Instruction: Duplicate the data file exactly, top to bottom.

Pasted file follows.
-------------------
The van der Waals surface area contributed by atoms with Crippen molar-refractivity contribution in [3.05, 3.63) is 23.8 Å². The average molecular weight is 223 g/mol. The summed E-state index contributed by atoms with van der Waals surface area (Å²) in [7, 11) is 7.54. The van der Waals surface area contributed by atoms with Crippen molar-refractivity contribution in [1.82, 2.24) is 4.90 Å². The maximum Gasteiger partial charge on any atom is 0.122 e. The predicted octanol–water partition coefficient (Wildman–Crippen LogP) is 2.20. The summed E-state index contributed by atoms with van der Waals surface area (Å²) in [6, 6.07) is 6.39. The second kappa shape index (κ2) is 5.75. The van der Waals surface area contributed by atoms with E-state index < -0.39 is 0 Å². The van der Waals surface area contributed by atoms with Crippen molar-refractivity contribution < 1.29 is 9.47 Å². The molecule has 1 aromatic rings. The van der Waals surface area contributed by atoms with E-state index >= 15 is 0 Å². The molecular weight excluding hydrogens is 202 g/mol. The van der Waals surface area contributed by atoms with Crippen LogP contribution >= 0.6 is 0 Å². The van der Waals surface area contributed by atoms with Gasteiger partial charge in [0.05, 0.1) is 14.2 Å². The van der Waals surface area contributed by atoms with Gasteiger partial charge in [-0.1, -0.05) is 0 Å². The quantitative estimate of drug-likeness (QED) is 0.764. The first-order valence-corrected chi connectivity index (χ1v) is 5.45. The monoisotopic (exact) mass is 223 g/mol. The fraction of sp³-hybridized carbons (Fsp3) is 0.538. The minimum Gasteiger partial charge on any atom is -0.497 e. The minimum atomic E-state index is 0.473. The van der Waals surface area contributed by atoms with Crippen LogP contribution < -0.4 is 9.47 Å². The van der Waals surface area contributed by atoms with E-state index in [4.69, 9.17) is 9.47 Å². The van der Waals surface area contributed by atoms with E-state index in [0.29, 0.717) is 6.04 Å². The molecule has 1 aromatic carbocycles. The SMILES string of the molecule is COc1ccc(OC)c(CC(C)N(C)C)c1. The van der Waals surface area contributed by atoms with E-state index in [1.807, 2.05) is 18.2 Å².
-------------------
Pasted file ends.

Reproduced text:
The van der Waals surface area contributed by atoms with Crippen molar-refractivity contribution in [3.05, 3.63) is 23.8 Å². The average molecular weight is 223 g/mol. The summed E-state index contributed by atoms with van der Waals surface area (Å²) in [7, 11) is 7.54. The van der Waals surface area contributed by atoms with Crippen molar-refractivity contribution in [1.82, 2.24) is 4.90 Å². The maximum Gasteiger partial charge on any atom is 0.122 e. The predicted octanol–water partition coefficient (Wildman–Crippen LogP) is 2.20. The summed E-state index contributed by atoms with van der Waals surface area (Å²) in [6, 6.07) is 6.39. The second kappa shape index (κ2) is 5.75. The van der Waals surface area contributed by atoms with E-state index < -0.39 is 0 Å². The van der Waals surface area contributed by atoms with Crippen molar-refractivity contribution < 1.29 is 9.47 Å². The molecule has 1 aromatic rings. The van der Waals surface area contributed by atoms with E-state index >= 15 is 0 Å². The molecular weight excluding hydrogens is 202 g/mol. The van der Waals surface area contributed by atoms with Crippen LogP contribution >= 0.6 is 0 Å². The van der Waals surface area contributed by atoms with Gasteiger partial charge in [0.05, 0.1) is 14.2 Å². The van der Waals surface area contributed by atoms with Gasteiger partial charge in [-0.1, -0.05) is 0 Å². The quantitative estimate of drug-likeness (QED) is 0.764. The first-order valence-corrected chi connectivity index (χ1v) is 5.45. The monoisotopic (exact) mass is 223 g/mol. The fraction of sp³-hybridized carbons (Fsp3) is 0.538. The minimum Gasteiger partial charge on any atom is -0.497 e. The minimum atomic E-state index is 0.473. The van der Waals surface area contributed by atoms with Crippen LogP contribution < -0.4 is 9.47 Å². The van der Waals surface area contributed by atoms with E-state index in [4.69, 9.17) is 9.47 Å². The van der Waals surface area contributed by atoms with E-state index in [0.29, 0.717) is 6.04 Å². The molecule has 1 aromatic carbocycles. The SMILES string of the molecule is COc1ccc(OC)c(CC(C)N(C)C)c1. The van der Waals surface area contributed by atoms with E-state index in [1.807, 2.05) is 18.2 Å².